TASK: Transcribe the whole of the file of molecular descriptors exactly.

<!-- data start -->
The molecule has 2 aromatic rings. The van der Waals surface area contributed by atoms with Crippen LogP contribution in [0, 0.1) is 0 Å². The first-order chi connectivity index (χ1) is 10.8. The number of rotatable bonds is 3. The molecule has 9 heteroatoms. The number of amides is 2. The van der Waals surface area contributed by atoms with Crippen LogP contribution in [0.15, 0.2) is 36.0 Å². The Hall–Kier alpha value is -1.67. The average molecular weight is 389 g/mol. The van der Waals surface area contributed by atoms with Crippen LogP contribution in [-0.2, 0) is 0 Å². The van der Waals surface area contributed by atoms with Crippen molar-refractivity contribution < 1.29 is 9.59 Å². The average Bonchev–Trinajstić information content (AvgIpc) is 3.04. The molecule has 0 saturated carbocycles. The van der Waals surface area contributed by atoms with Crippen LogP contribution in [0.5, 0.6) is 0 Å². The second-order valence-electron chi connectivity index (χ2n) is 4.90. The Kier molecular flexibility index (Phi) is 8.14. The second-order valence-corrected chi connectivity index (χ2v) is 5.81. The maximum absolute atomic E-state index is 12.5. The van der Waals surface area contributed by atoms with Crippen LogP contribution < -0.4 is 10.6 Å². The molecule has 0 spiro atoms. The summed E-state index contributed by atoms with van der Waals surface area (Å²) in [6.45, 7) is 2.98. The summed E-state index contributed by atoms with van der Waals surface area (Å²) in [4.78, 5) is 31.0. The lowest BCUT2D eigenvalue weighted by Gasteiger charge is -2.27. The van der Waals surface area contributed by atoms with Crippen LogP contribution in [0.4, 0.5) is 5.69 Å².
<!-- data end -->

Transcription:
The molecule has 2 aromatic rings. The van der Waals surface area contributed by atoms with Crippen LogP contribution in [0, 0.1) is 0 Å². The first-order chi connectivity index (χ1) is 10.8. The number of rotatable bonds is 3. The molecule has 9 heteroatoms. The number of amides is 2. The van der Waals surface area contributed by atoms with Crippen LogP contribution in [0.15, 0.2) is 36.0 Å². The Hall–Kier alpha value is -1.67. The average molecular weight is 389 g/mol. The van der Waals surface area contributed by atoms with Crippen LogP contribution in [-0.2, 0) is 0 Å². The van der Waals surface area contributed by atoms with Crippen molar-refractivity contribution < 1.29 is 9.59 Å². The average Bonchev–Trinajstić information content (AvgIpc) is 3.04. The molecule has 0 saturated carbocycles. The van der Waals surface area contributed by atoms with Crippen LogP contribution in [0.5, 0.6) is 0 Å². The second-order valence-electron chi connectivity index (χ2n) is 4.90. The Kier molecular flexibility index (Phi) is 8.14. The second-order valence-corrected chi connectivity index (χ2v) is 5.81. The maximum absolute atomic E-state index is 12.5. The van der Waals surface area contributed by atoms with Crippen LogP contribution < -0.4 is 10.6 Å². The molecule has 0 spiro atoms. The summed E-state index contributed by atoms with van der Waals surface area (Å²) in [6.45, 7) is 2.98. The summed E-state index contributed by atoms with van der Waals surface area (Å²) in [4.78, 5) is 31.0. The lowest BCUT2D eigenvalue weighted by Gasteiger charge is -2.27. The van der Waals surface area contributed by atoms with Crippen LogP contribution in [0.4, 0.5) is 5.69 Å².